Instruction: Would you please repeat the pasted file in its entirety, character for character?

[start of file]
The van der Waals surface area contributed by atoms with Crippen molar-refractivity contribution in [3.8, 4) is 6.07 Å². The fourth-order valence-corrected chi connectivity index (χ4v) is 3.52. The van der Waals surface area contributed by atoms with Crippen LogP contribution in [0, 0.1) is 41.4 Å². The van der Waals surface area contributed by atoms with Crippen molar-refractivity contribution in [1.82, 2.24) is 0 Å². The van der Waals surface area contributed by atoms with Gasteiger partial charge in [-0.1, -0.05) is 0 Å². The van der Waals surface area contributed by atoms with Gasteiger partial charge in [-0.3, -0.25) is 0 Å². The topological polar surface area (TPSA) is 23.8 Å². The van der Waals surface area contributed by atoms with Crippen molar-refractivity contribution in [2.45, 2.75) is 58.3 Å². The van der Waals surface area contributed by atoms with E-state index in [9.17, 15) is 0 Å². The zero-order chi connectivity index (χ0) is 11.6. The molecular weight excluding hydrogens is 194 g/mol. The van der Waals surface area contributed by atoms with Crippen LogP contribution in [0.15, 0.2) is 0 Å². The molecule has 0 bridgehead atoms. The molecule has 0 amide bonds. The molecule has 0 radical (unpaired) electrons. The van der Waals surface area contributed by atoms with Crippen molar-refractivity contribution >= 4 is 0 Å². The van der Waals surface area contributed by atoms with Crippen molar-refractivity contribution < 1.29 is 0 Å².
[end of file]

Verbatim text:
The van der Waals surface area contributed by atoms with Crippen molar-refractivity contribution in [3.8, 4) is 6.07 Å². The fourth-order valence-corrected chi connectivity index (χ4v) is 3.52. The van der Waals surface area contributed by atoms with Crippen LogP contribution in [0, 0.1) is 41.4 Å². The van der Waals surface area contributed by atoms with Crippen molar-refractivity contribution in [1.82, 2.24) is 0 Å². The van der Waals surface area contributed by atoms with Gasteiger partial charge in [-0.1, -0.05) is 0 Å². The van der Waals surface area contributed by atoms with Gasteiger partial charge in [-0.3, -0.25) is 0 Å². The topological polar surface area (TPSA) is 23.8 Å². The van der Waals surface area contributed by atoms with Crippen molar-refractivity contribution in [2.45, 2.75) is 58.3 Å². The van der Waals surface area contributed by atoms with E-state index in [9.17, 15) is 0 Å². The zero-order chi connectivity index (χ0) is 11.6. The molecular weight excluding hydrogens is 194 g/mol. The van der Waals surface area contributed by atoms with Crippen LogP contribution in [0.15, 0.2) is 0 Å². The molecule has 0 bridgehead atoms. The molecule has 0 amide bonds. The molecule has 0 radical (unpaired) electrons. The van der Waals surface area contributed by atoms with Crippen molar-refractivity contribution >= 4 is 0 Å². The van der Waals surface area contributed by atoms with Crippen molar-refractivity contribution < 1.29 is 0 Å².